Whisky fans can find out what the rare whisky which was discovered beneath the Antarctic hut of explorer Sir Ernest Shackleton tastes like, now that it has has been painstakingly recreated after spending more than 100 years buried in the ice.
Three cases of Mackinlay’s whisky and two cases of brandy were discovered in 2007, having been left behind by Shackleton during the unsuccessful attempt to reach the South Pole in 1909.
One case of whisky was removed and slowly thawed so as to preserve the delicate bottles and liquid in them as much as possible. Samples were then taken and analysed at by brand owner Whyte and Mackay at the company’s Invergordon distillery.
Master blender Richard Paterson spent eight weeks blending a range of malts to create the exact replica of the 100-year-old Mackinlay’s liquid.
The once-in-a-life-time opportunity was a labour of love for Paterson, who has spent more than 40 years with Whyte and Mackay.
He said: “It was a real privilege getting to handle, nose and taste such a rare and beautiful bottle of whisky. The quality, purity and taste of this 100-year-old spirit was amazing. The biggest surprise was the light flavour and the clear, almost vibrant colour of the liquid. I hope I have done our forefathers and Ernest Shackleton proud with the replica.”
Renowned whisky writer Dave Broom, the only other person in the world to taste both the original and the replica, was surprised by the original and the obvious care and attention which had gone into producing it.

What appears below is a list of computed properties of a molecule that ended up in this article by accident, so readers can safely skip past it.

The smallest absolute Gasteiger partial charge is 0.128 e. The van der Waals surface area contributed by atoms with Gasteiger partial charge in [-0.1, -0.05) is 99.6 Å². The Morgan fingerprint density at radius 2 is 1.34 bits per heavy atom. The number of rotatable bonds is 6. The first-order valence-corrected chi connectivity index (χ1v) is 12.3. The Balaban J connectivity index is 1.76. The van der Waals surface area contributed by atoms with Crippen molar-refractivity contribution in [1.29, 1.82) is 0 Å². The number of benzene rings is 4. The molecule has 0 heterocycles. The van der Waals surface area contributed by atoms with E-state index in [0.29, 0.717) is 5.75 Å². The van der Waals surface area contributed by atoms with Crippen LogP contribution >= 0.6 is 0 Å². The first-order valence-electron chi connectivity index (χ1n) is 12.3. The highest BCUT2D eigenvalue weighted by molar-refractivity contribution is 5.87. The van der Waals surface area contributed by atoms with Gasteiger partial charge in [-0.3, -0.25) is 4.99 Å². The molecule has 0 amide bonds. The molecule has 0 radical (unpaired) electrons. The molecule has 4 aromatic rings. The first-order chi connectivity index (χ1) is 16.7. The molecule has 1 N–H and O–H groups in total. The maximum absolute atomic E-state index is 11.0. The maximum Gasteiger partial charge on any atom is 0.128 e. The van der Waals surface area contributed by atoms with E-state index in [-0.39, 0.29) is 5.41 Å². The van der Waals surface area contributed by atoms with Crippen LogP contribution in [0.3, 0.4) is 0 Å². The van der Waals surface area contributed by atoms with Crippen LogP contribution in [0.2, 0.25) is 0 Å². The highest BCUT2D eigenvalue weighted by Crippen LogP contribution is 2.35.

He said: “The Shackleton whisky is not what I expected at all, and not what anyone would have expected. It’s so light, so fresh, so delicate and still in one piece – it’s a gorgeous whisky.”
He said that the replica was “absolutely bang on.”
Adding: “The sweetness, fragrance and spice, and the subtle smoke, are all there in the replica. I’m blown away.”
The Shackleton replica will cost around £100, with 5% from every sale being donated back to the Antarctic Heritage Trust, the New Zealand charity responsible for finding and uncovering the original whisky. If all 50,000 bottles sell out the Trust will receive £250,000.
Trust chief executive Nigel Watson said: “I am delighted that Whyte & Mackay recognise the hard work and value of the Trust’s conservation mission in Antarctica by making this very generous and welcome donation.”
The replication process has been exclusively filmed for a documentary to be shown on the National Geographic Channel later this year.